In this case, the Catholic Church is coercing Abington Health to discriminate against all women who do not share the church dogma regarding their reproductive rights.

Seeking to add more “catchment area” to its substantial geographic influence, Abington Health is agreeing to impose this coercion on those who are caught!
Ken Myers is a member of the board of JSPAN.

Ezekiel Emanuel Optimistic on US Healthcare Future

— by Deborah Weinstein

The Jewish Social Action Policy Network held its 2012 Annual Meeting at the Pyramid Club in Center City Philadelphia on June 6, 2012. Guest speaker, bioethicist Ezekiel J. Emanuel, M.D., Ph.D., captivated his audience with the many reasons he is “optimistic about the future of the American healthcare system” and why he believes that it will be “vastly improved” by the end of the decade.

More after the jump.
Dr. Emanuel expressed confidence that the U.S. Supreme Court will find the Affordable Care Act constitutional when the Justices hand down their decision on the healthcare reform law later this month. In his view, there is “No doubt it is constitutional.” “Legally, this is an open and shut case,” he said.

The Court can and, he believes, will uphold the Act on grounds relating to the Necessary and Proper Clause, the Commerce Clause and the federal government’s taxing powers. Extolling the landmark passage of the Act by Congress (which he helped to craft), Emanuel traced what he described as “100 years of effort” by former U.S. Presidents and others to reform the country’s healthcare system.

The new chair of the Department of Medical Ethics at the University of Pennsylvania and Vice-Provost for Global Initiatives, Emanuel is also an Op-Ed contributor to The New York Times and founding chair of the Department of Bioethics at the National Institute of Health. During the Obama administration’s development of the Affordable Care Act, he served as a Special Advisor on Health Policy to the Director of the Office of Management and Budget and on the National Economic Council.

Dr. Emanuel began his remarks by focusing on the magnitude of the cost of the country’s healthcare system, which he said is the largest in the world. According to Emanuel, in 2010, the country spent $2.6 trillion dollars on healthcare, up to 50 per cent more per person than the two other highest-spending countries, Norway and Switzerland. The level of U.S. healthcare spending makes it the fifth largest economy in the world. It is growing by $100 million every year.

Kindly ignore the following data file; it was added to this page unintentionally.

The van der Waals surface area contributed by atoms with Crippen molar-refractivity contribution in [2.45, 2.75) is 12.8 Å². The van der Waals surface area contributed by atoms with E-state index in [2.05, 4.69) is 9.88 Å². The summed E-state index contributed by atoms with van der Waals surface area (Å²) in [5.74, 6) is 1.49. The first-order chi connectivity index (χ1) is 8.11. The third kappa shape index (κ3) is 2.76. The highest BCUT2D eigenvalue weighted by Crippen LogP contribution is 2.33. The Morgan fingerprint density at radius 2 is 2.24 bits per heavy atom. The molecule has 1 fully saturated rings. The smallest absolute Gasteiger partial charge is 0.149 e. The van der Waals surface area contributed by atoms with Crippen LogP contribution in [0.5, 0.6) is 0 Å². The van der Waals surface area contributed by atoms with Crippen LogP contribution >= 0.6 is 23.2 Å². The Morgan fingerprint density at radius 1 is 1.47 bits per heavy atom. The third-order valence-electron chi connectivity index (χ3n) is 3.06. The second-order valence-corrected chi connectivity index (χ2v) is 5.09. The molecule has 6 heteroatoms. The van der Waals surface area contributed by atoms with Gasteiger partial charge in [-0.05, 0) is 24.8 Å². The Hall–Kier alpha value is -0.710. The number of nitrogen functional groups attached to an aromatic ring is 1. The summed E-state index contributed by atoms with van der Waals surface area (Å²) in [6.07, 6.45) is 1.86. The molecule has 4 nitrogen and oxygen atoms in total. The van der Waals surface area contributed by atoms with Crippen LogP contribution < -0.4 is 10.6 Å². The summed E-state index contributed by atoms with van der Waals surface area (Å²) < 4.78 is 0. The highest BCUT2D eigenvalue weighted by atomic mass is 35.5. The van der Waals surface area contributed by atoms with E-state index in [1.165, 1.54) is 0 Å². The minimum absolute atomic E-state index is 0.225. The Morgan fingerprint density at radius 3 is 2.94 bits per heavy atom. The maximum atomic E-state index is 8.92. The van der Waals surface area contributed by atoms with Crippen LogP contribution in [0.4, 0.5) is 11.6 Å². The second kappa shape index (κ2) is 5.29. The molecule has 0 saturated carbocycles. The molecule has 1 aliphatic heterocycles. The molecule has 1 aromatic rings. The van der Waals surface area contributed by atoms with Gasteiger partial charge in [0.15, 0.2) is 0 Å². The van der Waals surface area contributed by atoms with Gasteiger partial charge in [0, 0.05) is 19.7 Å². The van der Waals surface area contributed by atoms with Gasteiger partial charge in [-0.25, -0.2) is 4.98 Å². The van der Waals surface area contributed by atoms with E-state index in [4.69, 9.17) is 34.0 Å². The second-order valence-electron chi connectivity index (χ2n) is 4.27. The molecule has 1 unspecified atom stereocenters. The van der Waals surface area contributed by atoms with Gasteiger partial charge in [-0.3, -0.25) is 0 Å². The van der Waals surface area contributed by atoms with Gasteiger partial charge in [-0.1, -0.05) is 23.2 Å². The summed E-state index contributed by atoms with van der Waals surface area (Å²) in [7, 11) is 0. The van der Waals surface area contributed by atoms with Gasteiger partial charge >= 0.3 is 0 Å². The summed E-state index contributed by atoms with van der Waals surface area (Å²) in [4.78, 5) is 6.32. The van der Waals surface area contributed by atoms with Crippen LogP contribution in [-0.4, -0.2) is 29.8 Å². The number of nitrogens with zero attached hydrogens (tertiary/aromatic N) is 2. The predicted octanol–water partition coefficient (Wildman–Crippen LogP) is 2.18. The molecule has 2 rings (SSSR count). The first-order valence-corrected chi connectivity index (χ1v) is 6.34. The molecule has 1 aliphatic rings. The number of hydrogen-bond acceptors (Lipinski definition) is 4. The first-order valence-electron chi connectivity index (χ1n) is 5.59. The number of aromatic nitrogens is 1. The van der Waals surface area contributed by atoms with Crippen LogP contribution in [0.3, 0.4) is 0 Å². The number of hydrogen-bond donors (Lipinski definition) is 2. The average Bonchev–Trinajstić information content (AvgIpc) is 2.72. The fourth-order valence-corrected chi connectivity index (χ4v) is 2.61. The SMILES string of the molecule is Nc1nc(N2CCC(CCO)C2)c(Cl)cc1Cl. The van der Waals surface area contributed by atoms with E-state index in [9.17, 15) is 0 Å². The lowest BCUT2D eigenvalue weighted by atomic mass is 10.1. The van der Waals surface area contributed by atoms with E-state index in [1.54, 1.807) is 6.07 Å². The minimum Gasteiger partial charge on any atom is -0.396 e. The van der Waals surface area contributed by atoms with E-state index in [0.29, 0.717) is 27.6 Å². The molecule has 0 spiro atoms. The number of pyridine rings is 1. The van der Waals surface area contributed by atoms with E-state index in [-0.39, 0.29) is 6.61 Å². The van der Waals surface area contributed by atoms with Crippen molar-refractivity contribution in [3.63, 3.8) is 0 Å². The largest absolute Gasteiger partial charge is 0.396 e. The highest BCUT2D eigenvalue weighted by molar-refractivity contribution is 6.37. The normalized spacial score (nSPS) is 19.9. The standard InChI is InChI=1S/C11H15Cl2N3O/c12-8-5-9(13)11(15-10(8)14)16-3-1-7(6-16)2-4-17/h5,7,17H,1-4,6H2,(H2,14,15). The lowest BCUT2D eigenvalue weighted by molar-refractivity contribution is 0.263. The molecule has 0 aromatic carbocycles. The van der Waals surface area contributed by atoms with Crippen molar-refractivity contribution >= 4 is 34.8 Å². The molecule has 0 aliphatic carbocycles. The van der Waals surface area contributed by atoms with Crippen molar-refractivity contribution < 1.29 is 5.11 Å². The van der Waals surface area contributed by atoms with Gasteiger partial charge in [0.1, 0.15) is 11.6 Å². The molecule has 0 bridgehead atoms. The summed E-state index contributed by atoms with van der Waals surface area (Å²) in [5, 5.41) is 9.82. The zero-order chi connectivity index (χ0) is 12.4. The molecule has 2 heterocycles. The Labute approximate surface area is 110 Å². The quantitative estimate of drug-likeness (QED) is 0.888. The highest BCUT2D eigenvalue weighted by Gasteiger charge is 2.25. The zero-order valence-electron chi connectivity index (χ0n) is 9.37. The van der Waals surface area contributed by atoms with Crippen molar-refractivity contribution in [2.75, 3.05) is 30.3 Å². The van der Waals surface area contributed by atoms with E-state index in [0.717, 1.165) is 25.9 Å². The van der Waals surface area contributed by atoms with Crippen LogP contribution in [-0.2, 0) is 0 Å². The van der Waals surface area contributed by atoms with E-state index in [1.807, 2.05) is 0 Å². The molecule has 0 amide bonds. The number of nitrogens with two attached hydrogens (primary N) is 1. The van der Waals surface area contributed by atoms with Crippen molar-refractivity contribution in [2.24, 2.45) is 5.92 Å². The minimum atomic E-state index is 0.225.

Despite this level of spending, Emanuel dubbed the quality of healthcare in this country as “average, no matter how you measure it.” “On no metric is this a healthcare system we should be proud of,” he said. It is a system that “doesn’t cover 50 million Americans” and where there is a 20 per cent chance of re-admission to a hospital within 30 days after discharge. This, he said, is both “indefensible” and “unacceptable.”

Viewing the present time as a “transition period when there is a lot of uncertainty and change,” Dr. Emanuel believes the system will be vastly improved by 2020. He envisions a healthcare system of the future that will be more cost conscious, more focused on higher quality of care and designed to provide less unnecessary care. He predicted that the healthcare system in this country will do a better job of coordinating care and rely on improved metrics about quality of care and assessment of doctors. “Comparative effectiveness research,” he said, “will provide us with better understanding of what treatments work. We have examples of systems that work” and know “solutions exist already.” The challenges going forward as Dr. Emanuel sees it will be to “invent ways to replicate solutions.”

At the conclusion of his presentation, Dr. Emanuel took questions from the audience, including long-time JSPAN members and guests. JSPAN Board President Brian Gralnick and incoming President Lynn Zeitlin, Esquire, concluded the formal portion of the program with a brief discussion of JSPAN, what its mission is as an organization, the impact it has already had, and how it plans to expand its reach in the future. President Zeitlin also recognized outgoing Board Treasurer Stephen Applebaum and JSPAN Policy Center Chair Susan Myers for their valuable contributions and diligent work for the organization.